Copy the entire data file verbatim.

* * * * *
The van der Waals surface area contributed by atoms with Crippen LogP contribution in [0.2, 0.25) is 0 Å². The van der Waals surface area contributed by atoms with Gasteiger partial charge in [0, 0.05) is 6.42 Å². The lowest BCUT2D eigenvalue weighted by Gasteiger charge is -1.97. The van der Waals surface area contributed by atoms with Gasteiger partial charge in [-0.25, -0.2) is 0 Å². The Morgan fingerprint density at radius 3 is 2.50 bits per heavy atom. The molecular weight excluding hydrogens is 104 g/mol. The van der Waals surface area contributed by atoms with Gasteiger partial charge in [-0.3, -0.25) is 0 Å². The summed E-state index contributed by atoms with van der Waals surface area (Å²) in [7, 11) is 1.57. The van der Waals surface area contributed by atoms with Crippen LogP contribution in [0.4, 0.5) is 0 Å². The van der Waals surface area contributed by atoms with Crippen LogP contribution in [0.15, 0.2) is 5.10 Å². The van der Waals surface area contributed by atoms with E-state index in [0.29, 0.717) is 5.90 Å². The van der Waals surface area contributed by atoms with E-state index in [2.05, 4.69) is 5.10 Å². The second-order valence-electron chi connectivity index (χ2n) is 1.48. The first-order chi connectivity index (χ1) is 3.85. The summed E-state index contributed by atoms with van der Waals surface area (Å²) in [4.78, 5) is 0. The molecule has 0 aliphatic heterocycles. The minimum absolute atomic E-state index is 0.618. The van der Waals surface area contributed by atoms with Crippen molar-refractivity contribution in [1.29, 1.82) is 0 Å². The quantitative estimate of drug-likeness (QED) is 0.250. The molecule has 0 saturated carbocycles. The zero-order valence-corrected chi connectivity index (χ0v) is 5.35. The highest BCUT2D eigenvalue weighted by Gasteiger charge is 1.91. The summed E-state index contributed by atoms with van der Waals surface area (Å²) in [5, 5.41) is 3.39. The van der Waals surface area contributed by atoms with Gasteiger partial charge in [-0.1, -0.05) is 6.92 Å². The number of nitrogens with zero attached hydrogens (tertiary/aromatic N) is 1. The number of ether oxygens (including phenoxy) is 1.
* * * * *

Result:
The van der Waals surface area contributed by atoms with Crippen LogP contribution in [0.2, 0.25) is 0 Å². The van der Waals surface area contributed by atoms with Gasteiger partial charge in [0, 0.05) is 6.42 Å². The lowest BCUT2D eigenvalue weighted by Gasteiger charge is -1.97. The van der Waals surface area contributed by atoms with Gasteiger partial charge in [-0.25, -0.2) is 0 Å². The Morgan fingerprint density at radius 3 is 2.50 bits per heavy atom. The molecular weight excluding hydrogens is 104 g/mol. The van der Waals surface area contributed by atoms with Gasteiger partial charge in [-0.3, -0.25) is 0 Å². The summed E-state index contributed by atoms with van der Waals surface area (Å²) in [7, 11) is 1.57. The van der Waals surface area contributed by atoms with Crippen LogP contribution in [0.4, 0.5) is 0 Å². The van der Waals surface area contributed by atoms with Crippen LogP contribution in [0.15, 0.2) is 5.10 Å². The van der Waals surface area contributed by atoms with E-state index in [0.29, 0.717) is 5.90 Å². The van der Waals surface area contributed by atoms with E-state index in [2.05, 4.69) is 5.10 Å². The second-order valence-electron chi connectivity index (χ2n) is 1.48. The first-order chi connectivity index (χ1) is 3.85. The summed E-state index contributed by atoms with van der Waals surface area (Å²) in [4.78, 5) is 0. The molecule has 0 aliphatic heterocycles. The minimum absolute atomic E-state index is 0.618. The van der Waals surface area contributed by atoms with Crippen molar-refractivity contribution in [1.29, 1.82) is 0 Å². The quantitative estimate of drug-likeness (QED) is 0.250. The molecule has 0 saturated carbocycles. The zero-order valence-corrected chi connectivity index (χ0v) is 5.35. The highest BCUT2D eigenvalue weighted by Gasteiger charge is 1.91. The summed E-state index contributed by atoms with van der Waals surface area (Å²) in [5, 5.41) is 3.39. The van der Waals surface area contributed by atoms with Gasteiger partial charge in [-0.1, -0.05) is 6.92 Å². The number of nitrogens with zero attached hydrogens (tertiary/aromatic N) is 1. The number of ether oxygens (including phenoxy) is 1.